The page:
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Somers - The Narrative Construction of Identity

Somers - The Narrative Construction of Identity

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The Narrative Constitution of Identity: A Relational and Network ApproachAuthor(s): Margaret R. SomersSource:
Theory and Society,
Vol. 23, No. 5 (Oct., 1994), pp. 605-649Published by: SpringerStable URL:
Accessed: 15/10/2009 08:17
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The narrative constitutionofidentity:Arelationalandnetworkapproach
MARGARETR.SOMERS
University ofMichigan
This articlearguesforreconfiguringhestudyofidentityformationthroughtheconceptof narrative. t is motivatedbytwo recentbutseeminglyunrelateddevelopmentsnsocialtheoryandsociety.Oneistheemergenceof awide-spread"identitypolitics"and aconcomitantscholarlyocusonthe "socialconstructionofidentity."he other is thereconfiguredapproachto theconceptofnarrativethat researchersfrommany disciplineshave beenformulatingnrecentyears.Bothareimportantdevelopmentsnottobe overlookedbysocial scientists andsocialtheorists;both,however,haveproblemsand limitationsastheynow stand.Iarguenthis articlethatthe limitationsof eachpotentiallycanbe overcomebybringinghe twothematicsogether.Thekeycon-ceptIproposeto achievehisreconfigurations thatof narrativedentity.Studiesofidentityformation havemademajorcontributionsoourunderstandingofsocialagency.Arecurringproblem,however,hasbeenaperhapsinadvertentendencyto conflate identitieswith whatcan often slide into fixed"essentialist"pre-political) ingular ategories,such as thoseofrace, sex,orgender-adirection hathas characterizeda numberoffeministtheories intheir effortsto restore thepreviouslymarginalizedemale other.1Anthropologicalstudiesofdifferentcul-tures havebeenbeenused toavoid thisdanger.2But,lawprofessorPatriciaWilliamsremindsus that wedo nothave to resort to culturalotherstorecognizethe falsecertaintiesimposed bycategorical ap-proachesoidentity:
Whilebeingblack hasbeen thepowerfulsocial attributioninmylife,it isonlyone of anumber ofgoverningnarratives orpresidingfictions bywhichI amconstantlyreconfiguring myselfinthe world.Gender isanother,alongwithecology, pacifism,my peculiarbrand ofcolloquial English,andRoxbury,Massachusetts. Thecomplexityofroleidentification,thepoliticsofsexuality,theinflections ofprofessionalizeddiscourse-all describe andimposeTheoryandSociety23:605-649,1994.?1994 KluwerAcademicPublishers.Printed inthe Netherlands.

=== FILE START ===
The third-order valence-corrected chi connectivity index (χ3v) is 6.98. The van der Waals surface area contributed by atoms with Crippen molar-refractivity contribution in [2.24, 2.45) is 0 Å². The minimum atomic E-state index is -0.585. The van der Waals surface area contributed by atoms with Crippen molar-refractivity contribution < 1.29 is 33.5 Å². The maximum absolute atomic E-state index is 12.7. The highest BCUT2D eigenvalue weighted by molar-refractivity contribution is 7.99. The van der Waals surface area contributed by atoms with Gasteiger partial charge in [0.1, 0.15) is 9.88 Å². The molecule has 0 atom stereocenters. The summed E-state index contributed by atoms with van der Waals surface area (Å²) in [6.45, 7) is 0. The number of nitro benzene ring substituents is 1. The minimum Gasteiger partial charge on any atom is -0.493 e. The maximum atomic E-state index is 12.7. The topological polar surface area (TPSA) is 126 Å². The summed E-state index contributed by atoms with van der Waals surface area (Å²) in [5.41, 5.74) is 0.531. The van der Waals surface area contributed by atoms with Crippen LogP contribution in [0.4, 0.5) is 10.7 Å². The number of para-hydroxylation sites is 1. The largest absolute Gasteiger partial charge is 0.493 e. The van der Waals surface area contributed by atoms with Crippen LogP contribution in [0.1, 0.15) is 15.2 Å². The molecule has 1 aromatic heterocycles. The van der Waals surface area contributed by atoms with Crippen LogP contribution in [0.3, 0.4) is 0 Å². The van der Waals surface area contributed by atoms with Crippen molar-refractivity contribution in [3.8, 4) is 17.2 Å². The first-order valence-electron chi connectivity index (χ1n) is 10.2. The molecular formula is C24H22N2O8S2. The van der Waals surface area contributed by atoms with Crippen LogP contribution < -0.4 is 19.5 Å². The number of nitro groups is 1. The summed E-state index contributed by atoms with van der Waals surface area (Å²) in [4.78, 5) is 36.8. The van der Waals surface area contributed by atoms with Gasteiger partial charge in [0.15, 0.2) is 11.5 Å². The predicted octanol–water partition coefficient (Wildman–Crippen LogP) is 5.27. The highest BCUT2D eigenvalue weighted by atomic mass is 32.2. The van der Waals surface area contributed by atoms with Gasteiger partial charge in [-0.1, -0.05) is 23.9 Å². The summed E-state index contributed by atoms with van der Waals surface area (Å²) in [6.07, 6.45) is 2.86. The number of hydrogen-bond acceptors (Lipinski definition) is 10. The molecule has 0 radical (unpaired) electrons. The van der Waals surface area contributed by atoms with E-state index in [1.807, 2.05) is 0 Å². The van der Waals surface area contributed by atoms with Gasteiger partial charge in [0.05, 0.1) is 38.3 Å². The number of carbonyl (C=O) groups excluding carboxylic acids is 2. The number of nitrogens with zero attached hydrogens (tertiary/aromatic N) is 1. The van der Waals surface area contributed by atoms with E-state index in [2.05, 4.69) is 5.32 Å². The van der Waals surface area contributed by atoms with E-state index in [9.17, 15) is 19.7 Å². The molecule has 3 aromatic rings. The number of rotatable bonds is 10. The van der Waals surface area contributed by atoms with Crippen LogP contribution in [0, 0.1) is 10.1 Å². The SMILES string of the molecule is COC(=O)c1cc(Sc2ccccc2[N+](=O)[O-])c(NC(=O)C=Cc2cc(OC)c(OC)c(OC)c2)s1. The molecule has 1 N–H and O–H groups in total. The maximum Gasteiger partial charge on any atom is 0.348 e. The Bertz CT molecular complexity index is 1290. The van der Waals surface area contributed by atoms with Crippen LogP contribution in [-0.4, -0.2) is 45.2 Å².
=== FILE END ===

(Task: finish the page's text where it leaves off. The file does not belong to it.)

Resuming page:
606
boundarynmylife,even astheyconfoundone another nunfoldingspiralsofconfrontation,eflection,and dream....3
Onewayto avoidthe hazardsofrigidifyingaspectsofidentityinto amisleadingcategoricalentitys toincorporatento the coreconceptionofidentitythecategoricallydestabilizingdimensions oftime,space,andrelationality.We can do thisby bringingothestudyofidentityor-mationtheepistemologicalandontologicalchallengesofrelationalandnetworkanalysis.Itisthis effort tohistoricize ourunderstandingofidentityhatmotivatesmy attempto combinestudiesofidentitywith a
conceptualnarrativity.
Thestudyofnarrative,n the face ofit,hasitsownseriouslimitations.Mostprominently,arrativenalysissnotsomethingeasilyassimilatedintothe social-science researchagenda.Withitslongassociationwiththehumanitiesand the"story-telling"methods ofhistorians,he con-ceptofnarrative,fterall,haslongfulfilledthe role ofsocial science's
"epistemologicalother"-amodeofrepresentationthatwas,apparent-
ly,discursive,rather thanquantitative;non-explanatory,ather thanconditionallypropositional;ndnon-theoretical,ather han one of thetheoretically-drivenocialsciences.4nthe 1960s and1970s, however,social sciencehistoryhademergedas a serious contenderto the tradi-tionalhistorians'narrativeapproachand thesedecadeswere notableforthedegreetowhichhistoriansdebated andincreasinglycornedthevalue ofnarrativeas arepresentationalorm.5Atthesametime,how-ever,disciplinesother thanhistory (political philosophers,psycholo-gists,legaltheorists,feministtheorists,socialworkers,organizationaltheorists,anthropologists,and medicalsociologists)werequietlyappropriatingandreconceptualizinghe narrativeconcept.6In sodoing, theywerereconfiguringnradicalwaysthe narrativeconcept.While the olderinterpretationof narrativewas limitedtothatofarepresentationalorm,thenewapproachesdefinenarrativeand narra-
tivityasconceptsofsocialepistemologyandsocialontology.These con-
ceptspositthatit isthroughnarrativityhatwecome toknow,under-stand,and makesenseof thesocialworld,and itisthroughnarrativesandnarrativityhatwe constituteour socialidentities.Theyarguethatit mattersnotwhetherweare socialscientistsorsubjectsof historicalresearch,but that allof uscome tobe who we are(howeverephemeral,multiple,andchanging)bybeinglocatedorlocatingourselves(usuallyunconsciously)nsocialnarrativesrarelyofourownmaking.7Socialtheoristsandsociologistsneed tobecomecognizantof thesenew for-mulationsof narrativenalysis.

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